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Independents' Day


Dr Nigel Stollery passes on his tips gained from many years' experience as a GP with a special interest in dermatology ­ he practises in Kibworth, Leicestershire

Dr Nigel Stollery passes on his tips gained from many years' experience as a GP with a special interest in dermatology ­ he practises in Kibworth, Leicestershire

...practising in Tony Blair's backyard

In the last of her

pre-election diaries,

Dr Dinah Roy, a singlehanded GP and PEC chair of Sedgefield PCT, mulls over a puzzling patient complaint and overexerts during a stress-busting run

Week ending April 24

·36 referrals

·19 to hospital consultants

·17 to other services


07:00 Polling card arrives, put it on mantelpiece.

09:00 Surgery. Morning of 'long cases' ­ 20-minute appointment each. There are three GPs (all part-time, making 1.2 FTE) with interests in gynaecology; mental health; and (me) ­ 'people who seem to have lots of things wrong with them who need to discuss everything at length'. We also have a new medical student who whisks people away for a good going-over while I work out what to do next and catch up on coffee.

Mr B was well until he found himself in hospital with an MI over New Year and surfaced with PVD precipitated by ?-blockers and an allergy to streptokinase. They weren't sure if it was the ACE inhibitor or the statin so stopped everything (except aspirin which hadn't been started) and sent him home. Now happily back on all meds and miraculously still alive, he needs referral to vascular surgeons following doppler studies. Med student surprised at hospital discharge summary: 'Diagnosis: MI; Action ­ skin biopsy.' She decides to become a GP (hooray!).

12:30 Catch up on reports (and coffee) before fleeing to PCT.


07:30 Opt for benefits of exercise and set off on run through woods. Bluebells delightful but breathlessness awful. Go home to lie down for half an hour. Too embarrassed to phone GP.

09:00 Arrive at surgery, tachycardic. ECG machine in use, practice nurse makes toast instead. Give up coffee.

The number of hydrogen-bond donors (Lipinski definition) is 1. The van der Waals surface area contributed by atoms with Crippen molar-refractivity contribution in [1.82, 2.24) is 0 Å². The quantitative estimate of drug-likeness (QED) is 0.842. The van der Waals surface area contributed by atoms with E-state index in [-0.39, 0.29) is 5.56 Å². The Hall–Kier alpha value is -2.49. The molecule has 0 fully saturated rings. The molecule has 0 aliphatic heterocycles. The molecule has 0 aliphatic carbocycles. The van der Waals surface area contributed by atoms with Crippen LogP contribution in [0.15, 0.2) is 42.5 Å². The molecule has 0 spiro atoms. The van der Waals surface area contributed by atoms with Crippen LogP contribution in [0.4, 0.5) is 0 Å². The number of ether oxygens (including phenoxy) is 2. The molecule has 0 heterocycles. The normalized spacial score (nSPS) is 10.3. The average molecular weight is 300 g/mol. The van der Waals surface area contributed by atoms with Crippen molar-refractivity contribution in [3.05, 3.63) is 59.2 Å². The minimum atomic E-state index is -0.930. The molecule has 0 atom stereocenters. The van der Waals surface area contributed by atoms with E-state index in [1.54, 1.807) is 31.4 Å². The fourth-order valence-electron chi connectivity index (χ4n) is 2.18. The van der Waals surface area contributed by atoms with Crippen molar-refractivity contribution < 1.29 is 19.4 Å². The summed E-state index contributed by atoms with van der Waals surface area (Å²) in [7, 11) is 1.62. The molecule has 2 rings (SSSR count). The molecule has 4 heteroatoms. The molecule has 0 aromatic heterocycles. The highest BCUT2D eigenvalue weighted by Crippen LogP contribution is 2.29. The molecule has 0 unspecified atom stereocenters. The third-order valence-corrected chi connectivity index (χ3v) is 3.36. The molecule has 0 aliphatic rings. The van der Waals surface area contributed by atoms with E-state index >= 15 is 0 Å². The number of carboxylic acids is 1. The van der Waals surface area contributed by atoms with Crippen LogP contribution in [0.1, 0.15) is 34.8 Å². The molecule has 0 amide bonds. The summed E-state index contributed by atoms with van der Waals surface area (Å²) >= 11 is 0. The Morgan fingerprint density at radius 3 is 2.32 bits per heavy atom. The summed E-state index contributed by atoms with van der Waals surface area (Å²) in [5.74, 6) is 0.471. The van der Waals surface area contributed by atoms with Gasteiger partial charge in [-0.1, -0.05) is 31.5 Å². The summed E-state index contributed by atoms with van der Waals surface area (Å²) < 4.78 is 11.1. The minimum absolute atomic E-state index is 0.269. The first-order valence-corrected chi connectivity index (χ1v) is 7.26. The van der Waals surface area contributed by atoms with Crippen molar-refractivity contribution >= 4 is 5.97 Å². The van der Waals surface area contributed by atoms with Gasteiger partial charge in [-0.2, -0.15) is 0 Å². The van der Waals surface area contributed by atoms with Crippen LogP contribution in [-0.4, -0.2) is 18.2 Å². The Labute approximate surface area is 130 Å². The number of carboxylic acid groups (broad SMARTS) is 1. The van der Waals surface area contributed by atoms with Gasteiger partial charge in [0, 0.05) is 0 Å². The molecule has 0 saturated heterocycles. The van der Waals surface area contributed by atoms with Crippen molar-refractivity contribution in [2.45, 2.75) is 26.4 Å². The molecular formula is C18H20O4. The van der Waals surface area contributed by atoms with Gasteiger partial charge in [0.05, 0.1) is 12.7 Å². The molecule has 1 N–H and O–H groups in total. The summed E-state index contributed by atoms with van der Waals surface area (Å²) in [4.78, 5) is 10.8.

I have received a complaint ­ a severely depressed patient, previously a diazepam addict, alleging I've ruined her life, in particular insulting her by suggesting sectioning in 1997.

Check records: I wrote 'severe denial' but didn't admit her; she was already under psychiatrists. How to approach this one, I wonder?

In fact I've never sectioned a patient. I've tried twice; the first time the patient arrested having injected herself with an insulin overdose and the second time the patient also collapsed, with alcohol withdrawal fits. Amazing what people will do to get out of sticky situations. Since then have always managed to admit patients voluntarily, thank goodness ­ even when threatened with razor blades in the out-of-hours centre.

09:30 Dictate letter then plough through surgery.

Thursday (PCT all day for meetings)

09:00 Management team ­ long discussion about role of PEC and clinical leadership. PECs becoming unfashionable ­ anxieties about finance and cynicism about whether they 'deliver'. But have they been allowed to? If practice-based commissioning is going to 'deliver' then PCTs will really have to let go to clinicians.

12:00 Deal with Freedom of Information requests from several sources for QOF figures for individual practices. How have we all performed, and what is the bill?

Locally payouts are higher than originally budgeted because practices have scored highly and have above-average prevalence in almost all areas.

18:00 Drive home, practising Spanish verbs in preparation for planned holiday. Note ­ will not need hotel with fitness facilities.

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